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11 arrested, 21 cars impounded at San Fernando Valley ‘street takeover’

A map shows where the 'street takeover' occurred in Granada Hills.
A massive crowd gathered to watch street racing stunts in Granada Hills in a weekend “street takeover.” Two officers and a suspect were injured as law enforcement tried to break up the crowd.
(Los Angeles Times )

A massive “street takeover” in the Granada Hills neighborhood of the San Fernando Valley led to 11 arrests and several injuries, including two officers who were hurt while trying to break up the crowd, authorities said.

Video of the Saturday night incident shows cars screeching and spewing exhaust as they drive in tight circles, or “doughnuts,” at San Fernando Mission and Balboa boulevards.

Dozens gathered to watch and cheer on the event, which blocked traffic at the intersection. Some drivers were stuck behind the wheel as traffic piled up.

California Highway Patrol officers arrived around 10:40 p.m., CHP Officer Weston Haver said. At least half a dozen CHP cruisers blocked off the intersection.

As officers worked to break up the crowd, scuffles broke out, including one in which at least four officers struggled to detain a suspect, video shows. During one rough interaction, two officers and a suspect were injured, Haver said.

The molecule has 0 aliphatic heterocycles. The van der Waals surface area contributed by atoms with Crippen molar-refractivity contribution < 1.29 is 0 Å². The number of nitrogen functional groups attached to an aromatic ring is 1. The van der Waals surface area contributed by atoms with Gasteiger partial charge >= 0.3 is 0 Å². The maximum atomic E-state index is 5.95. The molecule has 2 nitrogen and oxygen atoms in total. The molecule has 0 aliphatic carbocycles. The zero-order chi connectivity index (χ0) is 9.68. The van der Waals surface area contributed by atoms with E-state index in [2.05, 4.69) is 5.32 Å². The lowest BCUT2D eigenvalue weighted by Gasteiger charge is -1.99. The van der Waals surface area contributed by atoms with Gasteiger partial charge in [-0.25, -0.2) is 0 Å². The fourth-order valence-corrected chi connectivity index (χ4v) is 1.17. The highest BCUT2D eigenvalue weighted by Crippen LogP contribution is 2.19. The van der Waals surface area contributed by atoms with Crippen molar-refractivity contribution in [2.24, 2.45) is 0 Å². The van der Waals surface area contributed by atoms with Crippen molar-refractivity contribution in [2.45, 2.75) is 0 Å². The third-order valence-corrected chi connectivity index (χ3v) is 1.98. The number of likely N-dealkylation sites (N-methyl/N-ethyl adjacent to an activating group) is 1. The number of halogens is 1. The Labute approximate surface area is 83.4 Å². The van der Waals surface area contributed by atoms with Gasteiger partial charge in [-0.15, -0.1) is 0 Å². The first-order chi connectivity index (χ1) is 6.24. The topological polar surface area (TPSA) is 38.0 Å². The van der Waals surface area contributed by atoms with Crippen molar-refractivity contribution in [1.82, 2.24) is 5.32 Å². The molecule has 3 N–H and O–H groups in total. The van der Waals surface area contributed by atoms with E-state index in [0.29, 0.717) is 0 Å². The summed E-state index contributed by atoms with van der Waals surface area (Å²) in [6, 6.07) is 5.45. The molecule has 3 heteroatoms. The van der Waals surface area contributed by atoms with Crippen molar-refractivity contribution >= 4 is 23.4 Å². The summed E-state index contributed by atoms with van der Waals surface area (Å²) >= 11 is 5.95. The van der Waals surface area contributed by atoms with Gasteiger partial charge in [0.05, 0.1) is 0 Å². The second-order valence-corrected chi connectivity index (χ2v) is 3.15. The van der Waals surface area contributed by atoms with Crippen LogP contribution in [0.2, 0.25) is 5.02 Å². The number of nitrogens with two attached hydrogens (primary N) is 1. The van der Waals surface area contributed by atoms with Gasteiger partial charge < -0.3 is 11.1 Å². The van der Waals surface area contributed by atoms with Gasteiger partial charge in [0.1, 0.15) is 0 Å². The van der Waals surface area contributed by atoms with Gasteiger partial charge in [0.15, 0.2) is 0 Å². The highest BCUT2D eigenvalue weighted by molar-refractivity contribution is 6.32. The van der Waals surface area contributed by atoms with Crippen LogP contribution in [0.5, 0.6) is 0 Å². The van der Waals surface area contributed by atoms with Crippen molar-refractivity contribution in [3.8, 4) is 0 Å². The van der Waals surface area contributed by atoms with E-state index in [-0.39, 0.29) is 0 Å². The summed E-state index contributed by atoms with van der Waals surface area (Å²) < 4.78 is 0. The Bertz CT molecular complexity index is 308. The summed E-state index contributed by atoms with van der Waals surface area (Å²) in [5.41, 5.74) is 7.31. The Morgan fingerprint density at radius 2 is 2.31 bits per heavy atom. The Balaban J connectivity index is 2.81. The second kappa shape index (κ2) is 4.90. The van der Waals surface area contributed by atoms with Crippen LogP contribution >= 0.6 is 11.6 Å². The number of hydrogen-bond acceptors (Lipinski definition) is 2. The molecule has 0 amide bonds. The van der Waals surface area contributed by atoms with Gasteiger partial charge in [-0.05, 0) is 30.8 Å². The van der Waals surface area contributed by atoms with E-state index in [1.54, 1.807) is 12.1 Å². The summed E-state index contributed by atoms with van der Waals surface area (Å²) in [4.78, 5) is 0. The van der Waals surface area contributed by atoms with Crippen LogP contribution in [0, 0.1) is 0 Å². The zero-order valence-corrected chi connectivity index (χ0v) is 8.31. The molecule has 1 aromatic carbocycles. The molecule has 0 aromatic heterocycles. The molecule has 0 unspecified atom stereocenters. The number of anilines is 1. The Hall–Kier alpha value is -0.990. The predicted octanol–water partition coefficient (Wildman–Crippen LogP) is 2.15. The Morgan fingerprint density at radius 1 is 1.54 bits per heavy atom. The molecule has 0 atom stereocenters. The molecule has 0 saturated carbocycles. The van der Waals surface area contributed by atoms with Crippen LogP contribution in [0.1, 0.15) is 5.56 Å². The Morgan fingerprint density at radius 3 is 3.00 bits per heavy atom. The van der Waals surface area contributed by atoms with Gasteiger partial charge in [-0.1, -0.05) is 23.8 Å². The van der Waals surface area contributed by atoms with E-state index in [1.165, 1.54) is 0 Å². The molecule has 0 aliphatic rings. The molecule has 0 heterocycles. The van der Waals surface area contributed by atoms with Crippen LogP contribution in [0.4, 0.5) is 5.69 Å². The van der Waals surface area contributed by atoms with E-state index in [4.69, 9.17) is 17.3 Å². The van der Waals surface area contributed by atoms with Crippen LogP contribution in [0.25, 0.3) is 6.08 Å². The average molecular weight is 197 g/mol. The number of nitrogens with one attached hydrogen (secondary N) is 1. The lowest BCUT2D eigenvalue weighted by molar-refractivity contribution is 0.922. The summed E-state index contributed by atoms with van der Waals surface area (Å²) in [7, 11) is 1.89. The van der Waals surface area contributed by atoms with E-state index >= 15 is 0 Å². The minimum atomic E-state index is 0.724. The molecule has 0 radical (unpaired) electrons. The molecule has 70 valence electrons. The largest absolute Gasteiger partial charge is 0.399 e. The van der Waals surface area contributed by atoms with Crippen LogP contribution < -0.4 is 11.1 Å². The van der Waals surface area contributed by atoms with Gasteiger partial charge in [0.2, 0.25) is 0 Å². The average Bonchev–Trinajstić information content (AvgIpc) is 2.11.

In addition to the the arrests, 21 vehicles were impounded and 25 citations were issued, authorities said.

So-called street takeovers or sideshows involve street racers or members of car clubs taking over a stretch of road or an intersection to perform burnouts, doughnuts and other dangerous driving stunts.

Officers across multiple agencies say the events are a serious problem throughout Southern California, with the COVID-19 pandemic emptying streets and leaving people with more time on their hands.

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In October, a pickup flipped during a raucous takeover event in Costa Mesa, killing a 23-year-old passenger.

Prior to that fatal crash, an 18-year-old woman was struck by a reversing car and flipped into the air during a similar event in Anaheim.

Meetups typically occur every weekend, Haver said, describing it as “lawlessness.”

“People want to do everything for [Instagram] and TikTok,” Haver said. “We have to address it.”


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